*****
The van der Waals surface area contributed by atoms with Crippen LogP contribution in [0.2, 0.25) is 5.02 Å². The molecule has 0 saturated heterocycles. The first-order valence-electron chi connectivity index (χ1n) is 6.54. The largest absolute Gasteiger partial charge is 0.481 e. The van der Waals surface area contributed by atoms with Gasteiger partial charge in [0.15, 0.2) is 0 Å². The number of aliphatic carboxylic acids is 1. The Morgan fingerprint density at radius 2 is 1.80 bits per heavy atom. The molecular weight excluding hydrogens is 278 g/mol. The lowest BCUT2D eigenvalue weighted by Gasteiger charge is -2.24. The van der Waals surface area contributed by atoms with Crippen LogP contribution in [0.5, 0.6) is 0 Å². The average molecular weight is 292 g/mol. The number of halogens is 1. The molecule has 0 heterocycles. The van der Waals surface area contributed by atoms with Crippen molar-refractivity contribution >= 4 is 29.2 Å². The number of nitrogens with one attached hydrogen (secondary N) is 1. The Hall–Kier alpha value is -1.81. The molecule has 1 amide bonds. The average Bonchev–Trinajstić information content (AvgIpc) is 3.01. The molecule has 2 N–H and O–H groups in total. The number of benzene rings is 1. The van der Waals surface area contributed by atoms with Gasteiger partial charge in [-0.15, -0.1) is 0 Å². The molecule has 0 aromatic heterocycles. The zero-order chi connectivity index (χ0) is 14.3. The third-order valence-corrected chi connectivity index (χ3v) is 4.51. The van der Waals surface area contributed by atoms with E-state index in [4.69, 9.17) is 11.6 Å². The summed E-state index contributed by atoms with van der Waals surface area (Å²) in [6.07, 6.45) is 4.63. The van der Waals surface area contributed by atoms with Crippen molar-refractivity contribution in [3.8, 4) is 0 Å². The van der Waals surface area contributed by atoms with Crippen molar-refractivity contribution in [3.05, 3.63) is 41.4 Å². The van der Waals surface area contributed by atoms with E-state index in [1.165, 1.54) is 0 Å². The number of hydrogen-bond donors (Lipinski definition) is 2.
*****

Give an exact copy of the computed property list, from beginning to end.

The van der Waals surface area contributed by atoms with Crippen LogP contribution in [0.2, 0.25) is 5.02 Å². The molecule has 0 saturated heterocycles. The first-order valence-electron chi connectivity index (χ1n) is 6.54. The largest absolute Gasteiger partial charge is 0.481 e. The van der Waals surface area contributed by atoms with Gasteiger partial charge in [0.15, 0.2) is 0 Å². The number of aliphatic carboxylic acids is 1. The Morgan fingerprint density at radius 2 is 1.80 bits per heavy atom. The molecular weight excluding hydrogens is 278 g/mol. The lowest BCUT2D eigenvalue weighted by Gasteiger charge is -2.24. The van der Waals surface area contributed by atoms with Crippen LogP contribution in [0.5, 0.6) is 0 Å². The average molecular weight is 292 g/mol. The number of halogens is 1. The molecule has 0 heterocycles. The van der Waals surface area contributed by atoms with Crippen molar-refractivity contribution >= 4 is 29.2 Å². The number of nitrogens with one attached hydrogen (secondary N) is 1. The Hall–Kier alpha value is -1.81. The molecule has 1 amide bonds. The average Bonchev–Trinajstić information content (AvgIpc) is 3.01. The molecule has 2 N–H and O–H groups in total. The number of benzene rings is 1. The van der Waals surface area contributed by atoms with Gasteiger partial charge in [-0.15, -0.1) is 0 Å². The molecule has 0 aromatic heterocycles. The zero-order chi connectivity index (χ0) is 14.3. The third-order valence-corrected chi connectivity index (χ3v) is 4.51. The van der Waals surface area contributed by atoms with E-state index in [4.69, 9.17) is 11.6 Å². The summed E-state index contributed by atoms with van der Waals surface area (Å²) in [6.07, 6.45) is 4.63. The van der Waals surface area contributed by atoms with Crippen molar-refractivity contribution in [3.8, 4) is 0 Å². The van der Waals surface area contributed by atoms with Crippen molar-refractivity contribution in [3.05, 3.63) is 41.4 Å². The van der Waals surface area contributed by atoms with E-state index in [1.165, 1.54) is 0 Å². The number of hydrogen-bond donors (Lipinski definition) is 2.